FCC Imposes Maximum Fine on TV Station for Indecency

Posted on March 31st, 2015 by

Just when everyone thought the FCC was done stirring things up with indecency fines, they’ve decided to enforce their indecency policy anew by assessing the maximum $325,000 fine against a TV station. Pretty aggressive, huh?

Well first, the amount of the fine stems from a nearly decade old decision by the U.S. Congress to increase the amount of the fine the FCC could impose for indecency violations. Remember a Super Bowl Halftime Show and the “wardrobe malfunction”? That’s what prompted Congress to act, all those years ago.

Second, the circumstances of the indecency involved in this case were egregious, with factors that were difficult to square with any journalistic standard. The offensive material appeared in the lead story of an evening newscast, produced by a station photojournalist who used a video shot taken from a less-than-reputable website, and contained content missed in the control room despite a video delay because the TV monitor border covered part of the screen visual content. Even worse, the offensive video, tucked away in an inset at the top right of the screen, played for 3 full seconds. And finally, there was no pixilation, blur or fleeting “difficult to tell” component of the video, which displayed a male body part. Viewers immediately responded to the content, clearly offended and outraged.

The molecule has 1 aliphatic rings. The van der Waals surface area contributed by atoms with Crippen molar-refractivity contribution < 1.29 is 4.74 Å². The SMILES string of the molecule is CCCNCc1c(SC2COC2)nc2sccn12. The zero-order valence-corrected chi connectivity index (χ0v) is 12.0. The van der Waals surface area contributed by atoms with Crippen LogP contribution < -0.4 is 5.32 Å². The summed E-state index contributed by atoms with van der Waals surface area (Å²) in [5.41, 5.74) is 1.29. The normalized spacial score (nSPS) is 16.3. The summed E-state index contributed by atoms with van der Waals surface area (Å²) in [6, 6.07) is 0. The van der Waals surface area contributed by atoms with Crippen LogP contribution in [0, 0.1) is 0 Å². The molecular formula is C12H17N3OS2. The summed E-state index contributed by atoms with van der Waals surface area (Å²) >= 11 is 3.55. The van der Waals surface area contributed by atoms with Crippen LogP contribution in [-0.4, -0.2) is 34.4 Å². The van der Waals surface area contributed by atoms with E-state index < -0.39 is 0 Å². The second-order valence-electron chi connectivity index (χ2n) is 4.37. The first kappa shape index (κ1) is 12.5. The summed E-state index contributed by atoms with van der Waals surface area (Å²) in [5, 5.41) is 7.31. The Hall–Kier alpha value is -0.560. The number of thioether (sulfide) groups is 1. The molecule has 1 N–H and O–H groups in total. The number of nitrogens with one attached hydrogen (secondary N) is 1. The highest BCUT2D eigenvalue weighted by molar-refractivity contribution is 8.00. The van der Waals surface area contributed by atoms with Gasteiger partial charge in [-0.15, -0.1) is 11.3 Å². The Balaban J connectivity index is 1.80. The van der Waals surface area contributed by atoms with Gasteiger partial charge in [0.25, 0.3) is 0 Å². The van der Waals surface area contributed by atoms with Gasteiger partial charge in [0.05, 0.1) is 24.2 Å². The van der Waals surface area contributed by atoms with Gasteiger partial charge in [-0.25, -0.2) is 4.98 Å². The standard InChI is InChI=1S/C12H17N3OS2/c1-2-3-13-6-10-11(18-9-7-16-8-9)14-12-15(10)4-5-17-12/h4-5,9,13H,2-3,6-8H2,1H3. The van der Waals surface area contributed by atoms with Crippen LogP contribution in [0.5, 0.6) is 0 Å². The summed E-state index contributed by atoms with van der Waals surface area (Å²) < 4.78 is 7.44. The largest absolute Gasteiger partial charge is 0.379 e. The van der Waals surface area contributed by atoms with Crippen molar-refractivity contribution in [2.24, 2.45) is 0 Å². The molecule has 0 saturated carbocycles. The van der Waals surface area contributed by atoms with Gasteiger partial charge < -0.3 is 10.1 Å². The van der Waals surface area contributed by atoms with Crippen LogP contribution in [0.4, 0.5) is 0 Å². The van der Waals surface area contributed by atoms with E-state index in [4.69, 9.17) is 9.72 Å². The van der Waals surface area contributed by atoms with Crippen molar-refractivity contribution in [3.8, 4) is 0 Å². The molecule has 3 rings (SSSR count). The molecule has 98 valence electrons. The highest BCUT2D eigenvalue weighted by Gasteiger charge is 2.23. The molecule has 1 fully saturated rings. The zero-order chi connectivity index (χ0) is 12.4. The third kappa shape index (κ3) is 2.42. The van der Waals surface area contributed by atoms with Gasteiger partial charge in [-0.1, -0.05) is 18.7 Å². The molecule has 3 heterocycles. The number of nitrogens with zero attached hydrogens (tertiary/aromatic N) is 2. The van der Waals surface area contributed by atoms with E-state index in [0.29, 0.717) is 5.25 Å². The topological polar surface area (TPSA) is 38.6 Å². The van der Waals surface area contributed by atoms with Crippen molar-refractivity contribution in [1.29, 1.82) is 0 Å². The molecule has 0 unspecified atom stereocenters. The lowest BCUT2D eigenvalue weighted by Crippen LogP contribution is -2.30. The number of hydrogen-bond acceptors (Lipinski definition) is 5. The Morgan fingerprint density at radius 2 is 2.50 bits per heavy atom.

Though the station argued inadvertence and apologized, the FCC was not buying it. After an investigation, they issued a notice of apparent liability for $325,000, wrapped in a comprehensive 15-page decision.

The station has vowed to fight the fine on First Amendment grounds. Others have taken up the same call, claiming that broadcasters are treated differently than other media. This may well become the next test case for the U.S. Supreme Court on the FCC’s indecency policy. Unlike the last one, which dealt with whether the FCC acted reasonably in adopting and enforcing its indecency policy, this case will likely be decided on First Amendment grounds.

We caution TV stations in particular to be diligent in controlling video content that is broadcast, and in the hiring and training of those who have access to the station’s transmission facilities. Employee errors always land at the feet of the employer.